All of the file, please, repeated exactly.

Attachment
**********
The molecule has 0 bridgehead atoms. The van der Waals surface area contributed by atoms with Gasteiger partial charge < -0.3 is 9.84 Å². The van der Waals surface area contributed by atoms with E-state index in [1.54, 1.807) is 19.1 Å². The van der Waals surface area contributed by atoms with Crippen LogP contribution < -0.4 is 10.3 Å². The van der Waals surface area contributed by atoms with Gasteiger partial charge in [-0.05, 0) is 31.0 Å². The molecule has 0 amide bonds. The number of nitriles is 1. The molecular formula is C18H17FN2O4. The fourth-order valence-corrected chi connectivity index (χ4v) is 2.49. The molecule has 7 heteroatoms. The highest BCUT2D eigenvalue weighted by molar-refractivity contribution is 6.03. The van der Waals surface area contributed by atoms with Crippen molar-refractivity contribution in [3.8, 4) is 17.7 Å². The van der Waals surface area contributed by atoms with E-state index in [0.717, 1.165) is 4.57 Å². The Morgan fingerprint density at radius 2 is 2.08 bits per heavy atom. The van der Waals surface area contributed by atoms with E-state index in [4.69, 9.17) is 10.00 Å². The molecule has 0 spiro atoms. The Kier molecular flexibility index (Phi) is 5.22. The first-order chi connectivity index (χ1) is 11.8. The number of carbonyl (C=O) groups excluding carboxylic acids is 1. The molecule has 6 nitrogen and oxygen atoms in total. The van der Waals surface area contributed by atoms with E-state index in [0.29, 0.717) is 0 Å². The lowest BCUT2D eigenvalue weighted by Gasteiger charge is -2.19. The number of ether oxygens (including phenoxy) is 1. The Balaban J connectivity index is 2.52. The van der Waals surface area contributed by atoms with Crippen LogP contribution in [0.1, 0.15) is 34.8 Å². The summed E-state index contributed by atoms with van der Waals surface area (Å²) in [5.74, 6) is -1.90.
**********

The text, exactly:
The molecule has 0 bridgehead atoms. The van der Waals surface area contributed by atoms with Gasteiger partial charge < -0.3 is 9.84 Å². The van der Waals surface area contributed by atoms with E-state index in [1.54, 1.807) is 19.1 Å². The van der Waals surface area contributed by atoms with Crippen LogP contribution < -0.4 is 10.3 Å². The van der Waals surface area contributed by atoms with Gasteiger partial charge in [-0.05, 0) is 31.0 Å². The molecule has 0 amide bonds. The number of nitriles is 1. The molecular formula is C18H17FN2O4. The fourth-order valence-corrected chi connectivity index (χ4v) is 2.49. The molecule has 7 heteroatoms. The highest BCUT2D eigenvalue weighted by molar-refractivity contribution is 6.03. The van der Waals surface area contributed by atoms with Crippen molar-refractivity contribution in [3.8, 4) is 17.7 Å². The van der Waals surface area contributed by atoms with E-state index in [0.717, 1.165) is 4.57 Å². The Morgan fingerprint density at radius 2 is 2.08 bits per heavy atom. The van der Waals surface area contributed by atoms with E-state index in [4.69, 9.17) is 10.00 Å². The molecule has 0 spiro atoms. The Kier molecular flexibility index (Phi) is 5.22. The first-order chi connectivity index (χ1) is 11.8. The number of carbonyl (C=O) groups excluding carboxylic acids is 1. The molecule has 6 nitrogen and oxygen atoms in total. The van der Waals surface area contributed by atoms with E-state index in [0.29, 0.717) is 0 Å². The lowest BCUT2D eigenvalue weighted by Gasteiger charge is -2.19. The number of ether oxygens (including phenoxy) is 1. The Balaban J connectivity index is 2.52. The van der Waals surface area contributed by atoms with Crippen LogP contribution in [0.1, 0.15) is 34.8 Å². The summed E-state index contributed by atoms with van der Waals surface area (Å²) in [5.74, 6) is -1.90.